I attended the first official Lake County NaNoWriMo Write-In last night at the Morley Library in Painesville, Ohio. There were seven people there, including myself, and everyone seemed to be having a good time and at least making an effort to get some writing done. And there were snacks: pretzels and tortilla chips and those rectangular wafer cookies with the frosting…yum.
Every year, I see at least one person writing their novel longhand with pen and paper, and sure enough two of the people at the write-in were busy writing in their notebooks when I arrived. On one hand, if they’re planning to upload their novel for official verification at the end of the month, this means they’ve essentially got to write it twice: once on paper and then a second time when they transcribe it to electronic format. That’s a lot of work. On the other hand, I’ve never seen a pad of paper run out of battery power after only about an hour of writing, and I doubt very much that anyone has ever spent twenty fruitless minutes (or more) trying to get their spiral-bound notebook to connect to a library’s wifi. The pen and paper may not be the most high-tech of noveling tools, but it’s very reliable and far more portable than even my laptop.
I did manage a meager 442 words before my laptop battery died (and me without a power supply), and would likely have gotten a lot more done had I not written myself into a bit of a sticky spot.
Chief Inspector Timothy Remington, Sergeant Michael Shaughnessey, Bannister Proulx and Emma Caldwell are all at the house on Ridgebury Lane. Emma, whose knowledge of human anatomy far surpasses that of Bannister Proulx, has finished her preliminary examination of the two murdered women. In reporting her findings to the Chief Inspector, Emma makes a fairly obvious observation: if the women were killed elsewhere in the house, the killer must have been strong enough to carry them to the bedroom. Chief Inspector Remington notes that it would be a simple matter for a strong man to do so and an even simpler matter for multiple men, at which point Bannister Proulx states that the murders are the work of a single person, acting alone. Remington, quite naturally, asks Proulx how he could possibly know this, especially since the detective had earlier suggested that the killings were done as ritual sacrifices, and rituals are often performed by groups of people.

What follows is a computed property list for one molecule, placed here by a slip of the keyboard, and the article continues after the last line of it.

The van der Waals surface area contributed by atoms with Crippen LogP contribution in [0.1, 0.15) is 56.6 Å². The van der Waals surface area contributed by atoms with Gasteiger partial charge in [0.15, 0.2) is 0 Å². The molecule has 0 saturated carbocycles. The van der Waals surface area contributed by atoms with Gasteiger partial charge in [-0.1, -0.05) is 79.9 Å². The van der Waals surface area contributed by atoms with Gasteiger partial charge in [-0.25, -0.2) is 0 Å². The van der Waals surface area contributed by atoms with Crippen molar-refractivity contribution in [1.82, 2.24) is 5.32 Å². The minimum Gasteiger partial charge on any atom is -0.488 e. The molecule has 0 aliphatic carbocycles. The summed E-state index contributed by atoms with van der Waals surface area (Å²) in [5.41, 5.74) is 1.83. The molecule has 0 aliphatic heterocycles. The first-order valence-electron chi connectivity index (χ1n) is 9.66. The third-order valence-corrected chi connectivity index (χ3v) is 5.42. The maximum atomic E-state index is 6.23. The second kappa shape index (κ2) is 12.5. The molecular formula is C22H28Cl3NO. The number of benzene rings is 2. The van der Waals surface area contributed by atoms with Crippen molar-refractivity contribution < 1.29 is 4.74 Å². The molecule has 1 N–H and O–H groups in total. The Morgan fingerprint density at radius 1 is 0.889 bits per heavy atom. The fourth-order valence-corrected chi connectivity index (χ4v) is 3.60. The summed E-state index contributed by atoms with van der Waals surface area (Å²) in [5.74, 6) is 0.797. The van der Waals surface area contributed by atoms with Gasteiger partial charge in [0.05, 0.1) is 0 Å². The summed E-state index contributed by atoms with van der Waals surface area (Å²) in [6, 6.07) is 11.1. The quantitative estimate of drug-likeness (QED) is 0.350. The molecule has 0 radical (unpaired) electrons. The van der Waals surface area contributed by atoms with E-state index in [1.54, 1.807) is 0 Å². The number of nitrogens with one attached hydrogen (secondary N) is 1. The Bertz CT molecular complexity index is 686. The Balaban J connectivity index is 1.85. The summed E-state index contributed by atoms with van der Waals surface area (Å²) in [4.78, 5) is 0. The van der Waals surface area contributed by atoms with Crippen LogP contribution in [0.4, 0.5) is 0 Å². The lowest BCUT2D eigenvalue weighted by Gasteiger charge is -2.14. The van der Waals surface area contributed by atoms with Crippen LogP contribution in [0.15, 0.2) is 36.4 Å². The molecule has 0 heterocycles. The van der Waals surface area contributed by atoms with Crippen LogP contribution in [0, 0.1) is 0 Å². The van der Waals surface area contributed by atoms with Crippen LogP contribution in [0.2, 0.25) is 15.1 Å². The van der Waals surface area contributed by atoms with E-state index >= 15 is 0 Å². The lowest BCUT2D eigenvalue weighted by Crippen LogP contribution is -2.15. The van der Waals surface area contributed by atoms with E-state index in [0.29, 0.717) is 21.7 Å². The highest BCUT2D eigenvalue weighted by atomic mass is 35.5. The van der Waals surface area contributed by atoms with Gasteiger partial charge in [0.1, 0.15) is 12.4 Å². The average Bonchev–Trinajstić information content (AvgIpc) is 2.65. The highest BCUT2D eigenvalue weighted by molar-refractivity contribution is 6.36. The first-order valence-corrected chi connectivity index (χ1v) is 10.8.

That’s all well and good. Bannister is certainly correct: there is only one killer. The problem is that I don’t know how he knows. I’m sure he has some terribly logical explanation based on observations he has made since entering the house, but I don’t know what that explanation is.
So I finished typing the question, closed the quote, pressed Enter twice, opened a new quote…and stopped. I haven’t the faintest clue how Bannister knows what he knows, but I’m pretty sure he does. If he doesn’t…well, I’m not in editing mode, so there are no takebacks right now. Perhaps if I decide he doesn’t, I’ll have him explain his reasoning and then have Remington or Caldwell or, worse, Shaughnessey, point out the flaw in his logic. Wouldn’t that just get his goat?
But Bannister cannot know just because I know. I mean, I’m pretty sure he’s not writing the story…yet.